“Good artists borrow, great artists steal,” it’s been said. While not the most honorable of expressions, it’s true that there’s nothing new under the sun. Let’s call it a “re-telling.” If the re-telling is subtle enough that you can’t spot the influence, or if you do, you don’t mind—that’s generally good art.
If it’s a brazen wholesale ransacking—that’s usually bad art. “Percy Jackson: Sea of Monsters,” is a wall-to-wall, ransacking rip-off.
I can imagine the archetypal cigar-chomping Hollywood mogul behind his desk hollering, “Get me kiddie product! It’s easy! Grab the ‘half-blood‘ concept from ‘Harry Potter’ and mash it up with Greek mythology!”
“Mash-up” is a musical term. Actually, just about everything existing in the world today is some form of mixed-up mash-up.
But is it good for kids? Let’s see.
Here’s the story: You’ve got your “Camp Half-Blood.” It’s a sleep-away camp for elite, good-looking, often spoiled 90210-type kids, except they’re all half deities.
Stanley Tucci plays god-of-wine Dionysus, a polo-shirted, goateed, functioning-alcoholic twit of a camp counselor, who doesn’t get that he ought not to say “whatever” all the time, like the campers do, because he’s not 14.
The movie kicks off with a flashback to one camper, Thalia, sacrificing her life by holding off a Cyclops attack. Father god Zeus then creates a tree out of Thalia’s body, which emanates an invisible barrier that protects Camp Half-Blood.
Then one fine happy-camper day, a mechanical bull (don’t ask) breaks the barrier and snorts around the camp, attempting to gore campers.
Our hero, Percy, “spawn” of sea god Poseidon, looks like the young Christian Slater.
He has a trusty sidekick, an African-American faun named Grover—horns, cloven hoofs, short-ish Afro. (Fauns also come in Caucasian, by the way.)
They go on an adventure to find the Golden Fleece, which will heal the tree and revive the barrier.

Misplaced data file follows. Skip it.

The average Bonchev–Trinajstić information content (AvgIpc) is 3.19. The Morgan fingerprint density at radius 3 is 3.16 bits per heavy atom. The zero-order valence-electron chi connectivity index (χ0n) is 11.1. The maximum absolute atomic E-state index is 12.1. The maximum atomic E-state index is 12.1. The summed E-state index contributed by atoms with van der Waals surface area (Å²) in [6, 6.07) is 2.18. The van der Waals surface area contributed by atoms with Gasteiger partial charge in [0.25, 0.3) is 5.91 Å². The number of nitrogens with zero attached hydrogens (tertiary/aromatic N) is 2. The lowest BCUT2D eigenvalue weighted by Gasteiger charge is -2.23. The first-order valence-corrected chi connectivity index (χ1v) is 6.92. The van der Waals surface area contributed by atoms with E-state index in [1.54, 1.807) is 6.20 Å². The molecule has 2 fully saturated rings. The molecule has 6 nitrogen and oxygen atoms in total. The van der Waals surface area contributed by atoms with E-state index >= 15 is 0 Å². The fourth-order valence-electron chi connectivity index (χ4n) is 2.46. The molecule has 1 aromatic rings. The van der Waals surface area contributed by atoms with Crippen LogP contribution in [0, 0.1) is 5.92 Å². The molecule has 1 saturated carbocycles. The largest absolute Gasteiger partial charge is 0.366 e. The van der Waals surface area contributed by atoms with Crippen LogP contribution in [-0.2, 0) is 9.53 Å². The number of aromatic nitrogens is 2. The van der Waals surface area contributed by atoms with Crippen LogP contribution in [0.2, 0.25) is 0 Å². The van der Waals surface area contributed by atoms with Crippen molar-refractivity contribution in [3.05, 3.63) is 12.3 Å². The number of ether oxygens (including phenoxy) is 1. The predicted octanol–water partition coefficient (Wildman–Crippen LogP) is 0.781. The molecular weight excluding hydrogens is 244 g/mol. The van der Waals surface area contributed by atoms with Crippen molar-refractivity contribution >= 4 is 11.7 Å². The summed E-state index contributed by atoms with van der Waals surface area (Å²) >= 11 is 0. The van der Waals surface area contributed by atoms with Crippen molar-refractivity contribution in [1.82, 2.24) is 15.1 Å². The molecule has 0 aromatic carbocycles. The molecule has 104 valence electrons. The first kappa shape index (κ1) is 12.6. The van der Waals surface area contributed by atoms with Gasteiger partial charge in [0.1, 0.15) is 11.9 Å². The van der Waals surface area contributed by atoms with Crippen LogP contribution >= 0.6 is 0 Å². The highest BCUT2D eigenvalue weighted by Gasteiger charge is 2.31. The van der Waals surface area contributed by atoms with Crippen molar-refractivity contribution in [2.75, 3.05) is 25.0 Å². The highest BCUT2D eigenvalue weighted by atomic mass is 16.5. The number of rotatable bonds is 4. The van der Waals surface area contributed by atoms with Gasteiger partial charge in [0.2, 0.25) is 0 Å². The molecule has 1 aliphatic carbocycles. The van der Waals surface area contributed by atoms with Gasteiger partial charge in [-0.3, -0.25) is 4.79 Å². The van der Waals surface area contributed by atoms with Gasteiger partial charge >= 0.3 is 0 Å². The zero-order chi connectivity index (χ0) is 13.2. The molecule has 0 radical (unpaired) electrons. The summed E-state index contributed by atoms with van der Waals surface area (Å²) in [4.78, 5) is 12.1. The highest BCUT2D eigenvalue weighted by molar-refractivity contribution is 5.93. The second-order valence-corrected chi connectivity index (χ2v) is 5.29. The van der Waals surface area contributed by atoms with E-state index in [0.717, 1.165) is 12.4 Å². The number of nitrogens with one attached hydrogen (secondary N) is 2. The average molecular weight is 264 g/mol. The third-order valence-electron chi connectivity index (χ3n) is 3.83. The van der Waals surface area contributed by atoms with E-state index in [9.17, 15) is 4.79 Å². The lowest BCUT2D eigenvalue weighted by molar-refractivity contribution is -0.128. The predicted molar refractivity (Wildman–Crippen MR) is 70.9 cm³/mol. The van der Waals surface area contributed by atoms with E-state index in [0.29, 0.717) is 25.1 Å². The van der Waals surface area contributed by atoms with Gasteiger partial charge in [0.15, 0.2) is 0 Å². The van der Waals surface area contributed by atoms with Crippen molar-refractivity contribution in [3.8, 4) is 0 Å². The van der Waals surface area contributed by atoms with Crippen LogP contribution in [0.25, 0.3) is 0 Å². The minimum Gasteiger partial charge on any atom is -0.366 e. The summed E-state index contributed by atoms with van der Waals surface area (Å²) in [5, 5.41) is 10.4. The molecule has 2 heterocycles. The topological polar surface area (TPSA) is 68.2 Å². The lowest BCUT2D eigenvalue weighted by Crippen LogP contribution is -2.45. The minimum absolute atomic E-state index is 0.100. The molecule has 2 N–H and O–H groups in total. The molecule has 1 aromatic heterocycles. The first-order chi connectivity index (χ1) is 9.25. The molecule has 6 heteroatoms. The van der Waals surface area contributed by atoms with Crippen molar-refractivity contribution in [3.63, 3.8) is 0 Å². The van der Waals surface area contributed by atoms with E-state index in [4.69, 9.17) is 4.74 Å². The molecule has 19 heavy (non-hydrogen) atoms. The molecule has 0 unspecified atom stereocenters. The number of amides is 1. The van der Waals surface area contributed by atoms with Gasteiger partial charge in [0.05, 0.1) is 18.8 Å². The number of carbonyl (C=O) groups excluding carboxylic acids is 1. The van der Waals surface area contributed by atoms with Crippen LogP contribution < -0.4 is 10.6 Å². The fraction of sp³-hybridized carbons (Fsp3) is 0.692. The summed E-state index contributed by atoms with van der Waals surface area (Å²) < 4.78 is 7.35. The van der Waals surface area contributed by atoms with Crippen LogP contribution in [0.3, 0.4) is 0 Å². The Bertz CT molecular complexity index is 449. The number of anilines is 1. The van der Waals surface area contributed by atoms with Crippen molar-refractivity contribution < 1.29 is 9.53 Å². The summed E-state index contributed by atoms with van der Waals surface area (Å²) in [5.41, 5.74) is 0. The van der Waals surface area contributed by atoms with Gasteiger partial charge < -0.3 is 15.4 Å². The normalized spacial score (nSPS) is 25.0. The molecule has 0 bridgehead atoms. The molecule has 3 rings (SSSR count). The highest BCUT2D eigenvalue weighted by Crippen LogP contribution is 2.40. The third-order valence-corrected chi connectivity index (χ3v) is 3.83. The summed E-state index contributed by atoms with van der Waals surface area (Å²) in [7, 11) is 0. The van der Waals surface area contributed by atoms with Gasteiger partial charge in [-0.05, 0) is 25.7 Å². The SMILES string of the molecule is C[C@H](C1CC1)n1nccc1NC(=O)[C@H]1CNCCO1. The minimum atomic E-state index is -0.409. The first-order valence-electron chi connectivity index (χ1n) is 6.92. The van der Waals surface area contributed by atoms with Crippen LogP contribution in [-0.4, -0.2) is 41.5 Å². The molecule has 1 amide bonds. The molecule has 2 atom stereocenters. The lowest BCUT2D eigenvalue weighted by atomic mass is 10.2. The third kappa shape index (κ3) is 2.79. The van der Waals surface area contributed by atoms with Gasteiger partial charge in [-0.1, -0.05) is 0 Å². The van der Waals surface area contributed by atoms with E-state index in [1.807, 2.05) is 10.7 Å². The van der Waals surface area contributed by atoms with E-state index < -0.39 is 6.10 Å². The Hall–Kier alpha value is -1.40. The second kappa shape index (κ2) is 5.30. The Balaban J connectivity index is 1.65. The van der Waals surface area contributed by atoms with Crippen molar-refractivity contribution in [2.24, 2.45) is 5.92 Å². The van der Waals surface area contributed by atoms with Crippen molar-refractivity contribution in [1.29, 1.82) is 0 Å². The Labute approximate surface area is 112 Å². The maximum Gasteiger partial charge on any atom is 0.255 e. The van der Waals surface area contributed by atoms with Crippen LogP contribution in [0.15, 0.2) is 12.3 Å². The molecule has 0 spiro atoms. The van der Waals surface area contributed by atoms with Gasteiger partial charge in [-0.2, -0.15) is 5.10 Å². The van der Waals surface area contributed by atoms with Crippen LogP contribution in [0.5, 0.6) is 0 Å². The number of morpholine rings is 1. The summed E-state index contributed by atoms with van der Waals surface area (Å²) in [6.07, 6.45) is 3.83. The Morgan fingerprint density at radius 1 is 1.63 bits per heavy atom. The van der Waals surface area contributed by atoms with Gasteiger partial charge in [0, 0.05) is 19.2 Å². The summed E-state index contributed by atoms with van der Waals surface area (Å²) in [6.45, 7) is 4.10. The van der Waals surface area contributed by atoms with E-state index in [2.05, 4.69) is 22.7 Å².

They’re accompanied by Percy’s uncool half-brother Tyson; a socially inept, dread-locked, golden-hearted, hippie-ish Cyclops. (Is that an army jacket he’s wearing?)
Also joining them is the beautiful but prejudiced (against Cyclops) Annabeth, demigod daughter of Pallas Athena, goddess of wisdom. She inherited all that wisdom but still uses an iPad.
And they’re going to have some competition from the egotistical, über-brat child of war-god Ares, Clarisse.
They ride a hippocampus! (It’s a horse-mermaid-fish). They do battle on an awesome yacht!
They get sucked down the giant maw of “Charybdis,” a classic Greek sea monster.
They end up in its stomach, which, obviously unbeknown to Homer (Homer wrote “The Odyssey”) now also doubles as the Bermuda Triangle.
They shoot holes in Charybdis’s stomach with a big gun from a 1940s destroyer that got sucked into the Triangle!
This gets them to Polyphemus’s place; he’s the huge Cyclops who once tried to munch Odysseus. He’s got the Golden Fleece. He’s voiced by Ron Pearlman.
Polyphemus lives on Coney Island. That’s not its real name, but his island is an amusement park. Yep. It’s got a rollercoaster, Tilt-a-Whirl, and, um, Space Mountain.
Are we getting a sense of the overwhelming bad-taste mash-up-ness here yet? The kit-and-caboodle ransacking sellout geared to drain your kiddie dollars?
It’s like a city dump—you can find anything in there. But would you want to?
In the highly regarded Rudolf Steiner School curriculum, Greek mythology is taught in the 5th grade in all its solemn, pure pageantry.
Pictures are painted, poems from the Greek classics are learned by heart, costumes are made, and plays performed. That’s good stuff.
Can we find anything in “Percy” to ameliorate the mash-up tackiness? Are there lessons for the kiddies to learn? Bravery and selflessness are good.
Model-y Annabeth overcomes her Cyclops prejudice. Clarisse learns to play well with others. That’s pretty much it.
What’s the wanton ransacking of myths, the sullying of ancient Grecian aesthetics with modern Dude-iPad-Whatever culture, and the unashamed ripping off of the superior “Harry Potter” series called? Kitsch.
Wikipedia defines it: “Kitsch is a style of mass-produced art or design using cultural icons … unsubstantial or gaudy works … calculated to have popular appeal … cheap and marketable … mimics its immediate predecessor with no regard to ethics; it “offers instantaneous emotional gratification.”
C’mon Hollywood, give the kids some purity so they can regain some morals and some ideas about how to purify the mashed-up, kitschy, apocalyptic world we created for them!
Well, that was some admittedly overly serious self-righteous wind-baggery. It’s just a kids’ film, for goodness’ sake—why’s this reviewer getting so excited? Well, we care, folks!
But never mind, there are worse things you could take your kids to—like “Saw VIII” for instance. Plenty of people actually drag small children to that (expletive deleted).
Children will probably enjoy “Percy.” It’ll be a reasonably fun outing. A review of 3.5 stars for kids and 1.5 for parents equals:
Director: Thor Freudenthal
Cast: Logan Lerman, Alexandra Daddario, Brandon T. Jackson, Jake Abel, Solange Knowles, Stanley Tucci
Running Time: 1 hour, 50 minutes